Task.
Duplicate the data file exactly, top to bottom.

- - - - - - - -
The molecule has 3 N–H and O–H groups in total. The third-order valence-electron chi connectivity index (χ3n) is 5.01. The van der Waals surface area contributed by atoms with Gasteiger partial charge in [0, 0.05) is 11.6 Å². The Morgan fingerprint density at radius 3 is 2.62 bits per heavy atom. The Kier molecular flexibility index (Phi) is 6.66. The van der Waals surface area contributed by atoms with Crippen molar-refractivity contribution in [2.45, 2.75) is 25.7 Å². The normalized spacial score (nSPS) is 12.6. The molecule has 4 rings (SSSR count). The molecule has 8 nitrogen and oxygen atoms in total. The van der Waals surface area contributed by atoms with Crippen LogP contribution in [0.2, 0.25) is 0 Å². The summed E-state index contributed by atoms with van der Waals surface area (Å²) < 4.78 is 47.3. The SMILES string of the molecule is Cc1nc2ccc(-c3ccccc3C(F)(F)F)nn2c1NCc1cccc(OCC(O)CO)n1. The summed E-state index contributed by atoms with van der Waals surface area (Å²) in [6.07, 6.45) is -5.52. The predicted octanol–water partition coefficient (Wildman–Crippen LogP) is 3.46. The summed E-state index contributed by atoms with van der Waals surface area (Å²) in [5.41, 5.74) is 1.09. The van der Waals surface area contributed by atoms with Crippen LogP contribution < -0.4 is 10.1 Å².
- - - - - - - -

The molecule has 3 N–H and O–H groups in total. The third-order valence-electron chi connectivity index (χ3n) is 5.01. The van der Waals surface area contributed by atoms with Gasteiger partial charge in [0, 0.05) is 11.6 Å². The Morgan fingerprint density at radius 3 is 2.62 bits per heavy atom. The Kier molecular flexibility index (Phi) is 6.66. The van der Waals surface area contributed by atoms with Crippen molar-refractivity contribution in [2.45, 2.75) is 25.7 Å². The normalized spacial score (nSPS) is 12.6. The molecule has 4 rings (SSSR count). The molecule has 8 nitrogen and oxygen atoms in total. The van der Waals surface area contributed by atoms with Crippen LogP contribution in [0.2, 0.25) is 0 Å². The summed E-state index contributed by atoms with van der Waals surface area (Å²) < 4.78 is 47.3. The SMILES string of the molecule is Cc1nc2ccc(-c3ccccc3C(F)(F)F)nn2c1NCc1cccc(OCC(O)CO)n1. The summed E-state index contributed by atoms with van der Waals surface area (Å²) in [6.07, 6.45) is -5.52. The predicted octanol–water partition coefficient (Wildman–Crippen LogP) is 3.46. The summed E-state index contributed by atoms with van der Waals surface area (Å²) in [5.41, 5.74) is 1.09. The van der Waals surface area contributed by atoms with Crippen LogP contribution < -0.4 is 10.1 Å².